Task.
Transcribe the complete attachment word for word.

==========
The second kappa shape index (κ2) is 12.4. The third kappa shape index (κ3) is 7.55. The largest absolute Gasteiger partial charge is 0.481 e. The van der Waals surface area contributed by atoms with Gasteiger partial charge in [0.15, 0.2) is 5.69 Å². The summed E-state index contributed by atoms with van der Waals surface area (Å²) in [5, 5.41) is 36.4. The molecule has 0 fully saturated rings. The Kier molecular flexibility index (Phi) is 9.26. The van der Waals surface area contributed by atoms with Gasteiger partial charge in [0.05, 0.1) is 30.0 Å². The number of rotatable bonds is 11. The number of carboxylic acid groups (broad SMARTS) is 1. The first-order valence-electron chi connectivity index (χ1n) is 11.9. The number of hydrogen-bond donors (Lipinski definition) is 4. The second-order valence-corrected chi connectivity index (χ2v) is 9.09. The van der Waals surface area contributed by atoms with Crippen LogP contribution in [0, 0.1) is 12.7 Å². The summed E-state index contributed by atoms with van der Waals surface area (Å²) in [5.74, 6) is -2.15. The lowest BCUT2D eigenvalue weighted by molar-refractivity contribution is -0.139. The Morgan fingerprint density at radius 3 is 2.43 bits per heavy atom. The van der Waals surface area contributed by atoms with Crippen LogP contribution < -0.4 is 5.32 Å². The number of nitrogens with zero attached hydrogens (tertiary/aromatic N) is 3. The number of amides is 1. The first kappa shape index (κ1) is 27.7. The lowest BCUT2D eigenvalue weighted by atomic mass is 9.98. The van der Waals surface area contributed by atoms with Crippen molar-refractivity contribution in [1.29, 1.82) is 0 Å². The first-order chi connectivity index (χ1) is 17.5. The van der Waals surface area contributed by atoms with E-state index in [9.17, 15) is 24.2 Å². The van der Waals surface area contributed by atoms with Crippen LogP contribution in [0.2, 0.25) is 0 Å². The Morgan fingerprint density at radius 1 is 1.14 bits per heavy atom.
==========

The second kappa shape index (κ2) is 12.4. The third kappa shape index (κ3) is 7.55. The largest absolute Gasteiger partial charge is 0.481 e. The van der Waals surface area contributed by atoms with Gasteiger partial charge in [0.15, 0.2) is 5.69 Å². The summed E-state index contributed by atoms with van der Waals surface area (Å²) in [5, 5.41) is 36.4. The molecule has 0 fully saturated rings. The Kier molecular flexibility index (Phi) is 9.26. The van der Waals surface area contributed by atoms with Gasteiger partial charge in [0.05, 0.1) is 30.0 Å². The number of rotatable bonds is 11. The number of carboxylic acid groups (broad SMARTS) is 1. The first-order valence-electron chi connectivity index (χ1n) is 11.9. The number of hydrogen-bond donors (Lipinski definition) is 4. The second-order valence-corrected chi connectivity index (χ2v) is 9.09. The van der Waals surface area contributed by atoms with Crippen LogP contribution in [0, 0.1) is 12.7 Å². The summed E-state index contributed by atoms with van der Waals surface area (Å²) in [5.74, 6) is -2.15. The lowest BCUT2D eigenvalue weighted by molar-refractivity contribution is -0.139. The Morgan fingerprint density at radius 3 is 2.43 bits per heavy atom. The van der Waals surface area contributed by atoms with Crippen LogP contribution < -0.4 is 5.32 Å². The number of nitrogens with zero attached hydrogens (tertiary/aromatic N) is 3. The number of amides is 1. The first kappa shape index (κ1) is 27.7. The lowest BCUT2D eigenvalue weighted by atomic mass is 9.98. The van der Waals surface area contributed by atoms with Crippen molar-refractivity contribution in [1.29, 1.82) is 0 Å². The first-order chi connectivity index (χ1) is 17.5. The van der Waals surface area contributed by atoms with E-state index in [9.17, 15) is 24.2 Å². The van der Waals surface area contributed by atoms with Crippen LogP contribution in [0.2, 0.25) is 0 Å². The Morgan fingerprint density at radius 1 is 1.14 bits per heavy atom.